Genetic variation in APOE cluster region and Alzheimer's disease risk

Neurogenetics Laboratory, Division of Neurosciences, Center for Applied Medical Research, University of Navarra, Pamplona, Spain.
Neurobiology of aging (Impact Factor: 5.01). 07/2011; 32(11):2107.e7-17. DOI: 10.1016/j.neurobiolaging.2011.05.023
Source: PubMed


We report the fine mapping/sequencing results of promoter and regulatory regions of APOE cluster genes (APOE, APOC1, APOC4, APOC2, and TOMM40) in Alzheimer's disease (AD) risk as well as in the progression from mild cognitive impairment (MCI) to AD. Long-range sequencing in 29 MCI subjects who progressed to dementia revealed 7 novel variants. Two potentially relevant novel variants and 34 single nucleotide polymorphisms (SNPs) were genotyped in a large sample of AD, MCI, and control subjects (n = 1453). Globally, very little association signal was observed in our sample in the absence of APOE ε4. Rs5158 (APOC4 intron 1) and rs10413089 (3' to APOC2) showed a trend toward an increase in AD risk independently from APOE ε4 associated risk though it did not survive multiple test correction (uncorrected p = 0.0099 and 0.01, respectively). Interestingly, rs10413089 showed a similar effect in an independent series. The analysis of the discovery sample showed an association of TOMM40 single nucleotide polymorphisms with progression from MCI stage to AD (rs59007384 and rs11556510), as well as with a shorter time to progression from MCI status to AD (rs10119), though these results could not be replicated in independent series. Further studies are needed to investigate the role of APOE cluster variants in AD risk.

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Available from: Sebastián Cervantes, Jun 02, 2014
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    • "In our series, APOE e4 allele was significantly associated with both an increased conversion rate from MCI to AD and a shortened time-to-progression; consistent with these results, we recently also observed that APOE e4 allele reduced time-to-progression in MCI-converters (Samaranch et al. 2010). The extent to which genetic variability other than APOE influences the conversion from MCI to AD is unknown (Cervantes et al. 2011). Microtubule-associated protein tau (MAPT H1/H2) H1/H1 haplotype (Samaranch et al. 2010), vascular endothelial growth factor (VEGF rs699947) AA genotype (Chiappelli et al. 2006), brainderived neurotrophic factor (BDNF rs6265) Met allele (Forlenza et al. 2010), and butyrylcholinesterase (BuChE rs1803274) Wt allele (Ferris et al. 2009) were associated with a higher risk of AD-conversion in MCI patients. "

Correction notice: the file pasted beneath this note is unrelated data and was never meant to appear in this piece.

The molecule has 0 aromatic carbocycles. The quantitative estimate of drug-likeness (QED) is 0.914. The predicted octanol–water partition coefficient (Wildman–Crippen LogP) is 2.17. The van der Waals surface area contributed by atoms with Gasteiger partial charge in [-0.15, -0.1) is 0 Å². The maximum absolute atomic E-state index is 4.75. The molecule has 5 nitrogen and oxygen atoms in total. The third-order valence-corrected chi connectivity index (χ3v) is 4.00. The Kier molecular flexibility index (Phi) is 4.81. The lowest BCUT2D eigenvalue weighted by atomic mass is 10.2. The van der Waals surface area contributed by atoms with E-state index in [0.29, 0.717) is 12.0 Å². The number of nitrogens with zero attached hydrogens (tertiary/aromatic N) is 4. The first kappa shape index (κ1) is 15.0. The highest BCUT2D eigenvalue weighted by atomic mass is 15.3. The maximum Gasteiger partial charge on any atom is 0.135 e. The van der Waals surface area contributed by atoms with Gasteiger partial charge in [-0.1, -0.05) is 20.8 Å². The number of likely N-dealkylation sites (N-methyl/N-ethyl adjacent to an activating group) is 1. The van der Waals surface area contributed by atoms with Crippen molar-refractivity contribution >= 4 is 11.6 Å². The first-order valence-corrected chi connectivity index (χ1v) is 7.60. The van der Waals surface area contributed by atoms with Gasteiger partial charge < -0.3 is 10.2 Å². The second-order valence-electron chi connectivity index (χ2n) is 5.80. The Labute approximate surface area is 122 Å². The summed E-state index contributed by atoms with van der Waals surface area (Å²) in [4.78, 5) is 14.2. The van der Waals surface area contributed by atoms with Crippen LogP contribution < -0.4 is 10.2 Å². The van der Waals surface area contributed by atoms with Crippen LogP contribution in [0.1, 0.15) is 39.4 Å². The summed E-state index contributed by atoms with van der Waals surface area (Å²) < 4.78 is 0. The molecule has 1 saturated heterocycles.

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    ABSTRACT: Aside from APOE, the genetic factors that influence the progression from mild cognitive impairment (MCI) to Alzheimer's disease (AD) remain largely unknown. We assessed whether a genetic risk score (GRS), based on eight non-APOE genetic variants previously associated with AD risk in genome-wide association studies, is associated with either risk of conversion or with rapid progression from MCI to AD. Among 288 subjects with MCI, follow-up (mean 26.3 months) identified 118 MCI-converters to AD and 170 MCI-nonconverters. We genotyped ABCA7 rs3764650, BIN1 rs744373, CD2AP rs9296559, CLU rs1113600, CR1 rs1408077, MS4A4E rs670139, MS4A6A rs610932, and PICALM rs3851179. For each subject we calculated a cumulative GRS, defined as the number of risk alleles (range 0-16) with each allele weighted by the AD risk odds ratio. GRS was not associated with risk of conversion from MCI to AD. However, MCI-converters to AD harboring six or more risk alleles (second and third GRS tertiles) progressed twofold more rapidly to AD when compared with those with less than six risk alleles (first GRS tertile). Our GRS is a first step toward development of prediction models for conversion from MCI to AD that incorporate aggregate genetic factors.
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    • "In this study, we hypothesized that APOE ␧4 and MAPT H1/H1 genetic variants could be associated with differential brain atrophy, given the recent evidence suggesting that both APOE ␧4 and MAPT H1/H1 accelerate progression from MCI to dementia [26]. We found specific atrophic brain regions associated with APOE ␧4 and MAPT H1/H1 in amnestic MCI subjects at the time of diagnosis. "
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